Since World War II, the violent changing of European borders has been considered taboo, given the cascade of turmoil that could follow. For that reason, 2014 was, ina sense, a pivotal year, as Eastern Europe again saw borders altered by violence and the threat of force, as part of Ukraine (Crimea) was annexed by Russia. In light of continuing conflict, we look back at that disruptive event, and the continuing ramifications brought up by it.
In his video series A History of Eastern Europe, Dr. Vejas Gabriel Liulevicius explains the extraordinary lead-up to the violent events of 2014. Stream the full series now on Wondrium.
Background on Ukraine
The tinder for the Ukraine conflict didn’t spontaneously come into being in 2014. Rather, the background is a slow-motion identity crisis involving both Ukraine and Russia, and extending back over centuries.
Scholars have noted that Russia without Ukraine is a country, but Russia with Ukraine is an empire. One question that arises is what sort of a Russia comes into being if it chooses an imperial identity with an appetite for expansion, or if, on the contrary, Russia chooses a self-sufficient identity that meshes with modern Europe.
For Ukrainians, their identities are both linked to those of a past shared with Russia, but also with historic ties and affinities with the West. Ukraine is marked by a diversity of historical memories and orientations, and in that sense, it’s like a microcosm of larger Eastern European patterns.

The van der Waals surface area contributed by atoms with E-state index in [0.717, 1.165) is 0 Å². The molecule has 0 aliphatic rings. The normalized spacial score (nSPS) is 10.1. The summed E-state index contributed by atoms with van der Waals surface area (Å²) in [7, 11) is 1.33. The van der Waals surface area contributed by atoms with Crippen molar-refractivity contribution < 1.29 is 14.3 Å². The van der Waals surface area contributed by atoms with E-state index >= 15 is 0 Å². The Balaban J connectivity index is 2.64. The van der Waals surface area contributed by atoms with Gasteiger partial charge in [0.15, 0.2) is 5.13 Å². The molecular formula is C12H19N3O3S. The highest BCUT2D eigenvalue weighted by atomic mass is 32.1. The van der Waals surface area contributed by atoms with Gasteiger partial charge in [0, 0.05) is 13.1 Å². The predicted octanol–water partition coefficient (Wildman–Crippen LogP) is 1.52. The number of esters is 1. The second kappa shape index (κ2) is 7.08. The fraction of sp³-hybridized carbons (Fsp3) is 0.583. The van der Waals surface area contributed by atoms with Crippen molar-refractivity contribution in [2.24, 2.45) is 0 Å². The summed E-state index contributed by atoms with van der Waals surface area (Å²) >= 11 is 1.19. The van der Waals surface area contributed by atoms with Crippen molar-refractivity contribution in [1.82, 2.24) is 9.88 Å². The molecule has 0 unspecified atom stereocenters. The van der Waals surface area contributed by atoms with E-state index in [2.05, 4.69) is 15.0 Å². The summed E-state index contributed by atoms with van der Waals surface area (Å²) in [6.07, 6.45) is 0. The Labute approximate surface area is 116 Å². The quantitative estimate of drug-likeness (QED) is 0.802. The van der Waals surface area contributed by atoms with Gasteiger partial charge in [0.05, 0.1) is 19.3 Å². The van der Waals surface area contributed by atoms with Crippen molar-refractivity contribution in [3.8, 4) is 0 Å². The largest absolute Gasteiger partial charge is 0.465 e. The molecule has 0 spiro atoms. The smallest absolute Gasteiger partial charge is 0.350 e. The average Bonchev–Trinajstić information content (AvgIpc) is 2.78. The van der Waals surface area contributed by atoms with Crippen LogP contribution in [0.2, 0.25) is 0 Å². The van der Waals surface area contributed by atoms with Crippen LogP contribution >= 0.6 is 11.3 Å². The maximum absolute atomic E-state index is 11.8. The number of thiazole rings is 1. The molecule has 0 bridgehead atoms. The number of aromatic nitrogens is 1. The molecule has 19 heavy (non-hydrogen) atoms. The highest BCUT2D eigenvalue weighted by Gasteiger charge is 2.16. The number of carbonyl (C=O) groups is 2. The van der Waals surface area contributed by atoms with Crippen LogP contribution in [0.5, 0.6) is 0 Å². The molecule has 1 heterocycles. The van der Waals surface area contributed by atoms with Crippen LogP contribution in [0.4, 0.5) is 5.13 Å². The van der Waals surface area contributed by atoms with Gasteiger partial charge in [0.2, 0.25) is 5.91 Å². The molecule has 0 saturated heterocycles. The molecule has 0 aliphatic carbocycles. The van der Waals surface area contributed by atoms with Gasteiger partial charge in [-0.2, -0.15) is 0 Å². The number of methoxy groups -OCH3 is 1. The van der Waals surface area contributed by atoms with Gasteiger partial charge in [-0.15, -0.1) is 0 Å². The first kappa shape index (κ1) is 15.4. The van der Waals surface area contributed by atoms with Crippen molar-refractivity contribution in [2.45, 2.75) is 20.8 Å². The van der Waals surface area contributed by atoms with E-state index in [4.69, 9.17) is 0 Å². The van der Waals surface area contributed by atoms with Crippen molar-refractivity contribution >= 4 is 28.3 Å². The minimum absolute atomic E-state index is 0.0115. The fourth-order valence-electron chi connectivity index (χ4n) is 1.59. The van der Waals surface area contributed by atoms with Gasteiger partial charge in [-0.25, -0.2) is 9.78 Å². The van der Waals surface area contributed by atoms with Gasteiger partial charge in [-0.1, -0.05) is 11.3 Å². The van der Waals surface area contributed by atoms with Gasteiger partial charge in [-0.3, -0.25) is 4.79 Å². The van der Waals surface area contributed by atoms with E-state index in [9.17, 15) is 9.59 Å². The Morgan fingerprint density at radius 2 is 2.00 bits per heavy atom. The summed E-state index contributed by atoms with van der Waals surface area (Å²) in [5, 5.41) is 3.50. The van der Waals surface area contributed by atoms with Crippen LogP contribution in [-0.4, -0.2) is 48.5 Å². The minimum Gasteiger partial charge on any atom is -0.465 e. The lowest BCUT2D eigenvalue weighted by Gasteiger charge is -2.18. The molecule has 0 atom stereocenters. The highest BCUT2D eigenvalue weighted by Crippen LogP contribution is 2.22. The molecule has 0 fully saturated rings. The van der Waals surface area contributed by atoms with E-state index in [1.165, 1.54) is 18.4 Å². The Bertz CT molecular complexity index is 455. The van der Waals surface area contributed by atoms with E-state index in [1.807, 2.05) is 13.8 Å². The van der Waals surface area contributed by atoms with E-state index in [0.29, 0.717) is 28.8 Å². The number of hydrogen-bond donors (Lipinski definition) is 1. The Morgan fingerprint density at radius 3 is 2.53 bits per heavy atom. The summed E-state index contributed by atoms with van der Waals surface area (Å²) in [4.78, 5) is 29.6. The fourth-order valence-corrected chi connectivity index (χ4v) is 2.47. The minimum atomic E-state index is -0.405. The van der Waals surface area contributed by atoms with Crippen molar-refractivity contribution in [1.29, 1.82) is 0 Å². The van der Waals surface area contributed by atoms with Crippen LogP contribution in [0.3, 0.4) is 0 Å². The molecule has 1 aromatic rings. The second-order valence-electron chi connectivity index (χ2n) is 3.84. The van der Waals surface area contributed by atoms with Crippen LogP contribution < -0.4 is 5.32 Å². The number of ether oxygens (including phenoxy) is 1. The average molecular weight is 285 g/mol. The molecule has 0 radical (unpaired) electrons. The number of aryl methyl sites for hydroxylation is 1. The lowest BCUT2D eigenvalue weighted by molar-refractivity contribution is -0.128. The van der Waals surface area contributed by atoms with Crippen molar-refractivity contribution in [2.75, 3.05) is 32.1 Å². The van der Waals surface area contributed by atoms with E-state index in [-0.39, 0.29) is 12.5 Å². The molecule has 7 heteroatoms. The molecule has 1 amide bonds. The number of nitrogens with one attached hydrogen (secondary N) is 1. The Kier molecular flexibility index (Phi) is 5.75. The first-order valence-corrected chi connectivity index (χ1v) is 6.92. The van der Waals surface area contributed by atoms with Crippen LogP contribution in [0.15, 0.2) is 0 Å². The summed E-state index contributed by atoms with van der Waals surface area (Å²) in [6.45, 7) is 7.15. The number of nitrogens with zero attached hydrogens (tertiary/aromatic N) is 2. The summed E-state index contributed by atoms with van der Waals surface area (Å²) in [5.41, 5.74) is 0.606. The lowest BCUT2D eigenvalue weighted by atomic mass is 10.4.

The tides of history carved out divides in Ukraine that still persist today. First Mongols came and receded, leaving Tartars; then Poland-Lithuania moved in, leaving their own imprint.
Beyond the areas of foreign control lay the wild realm of the Ukrainian Cossacks. Wedged between the powers of Poland-Lithuania to the west and Russia in the east, the Cossacks maintained a balance until they could do so no longer and had to seek an alliance.
In 1654, the Cossack warlord Bohdan Khmelnytsky, who had led an uprising against Poland and sought to create an independent state, signed a treaty with Russia at Pereyaslav.
Khmelnytsky received the Tsar’s protection, along with Russian promises for Ukrainian autonomy. Instead of getting an ally who would defend their existence, the Cossacks discovered that they had a set of new rulers. In 1667, Poland and Russia came to an agreement for partition: They divided the contested Ukrainian lands along the Dnieper River.
This partition was eventually made moot by the decline of one of the partners, Poland, and its division by other great powers. For Ukraine, the final end of Poland-Lithuania by 1795 meant that most Ukrainians were in the Russian Empire, although the proud province of Galicia in the west actually fell to Austrian rule under the Habsburgs.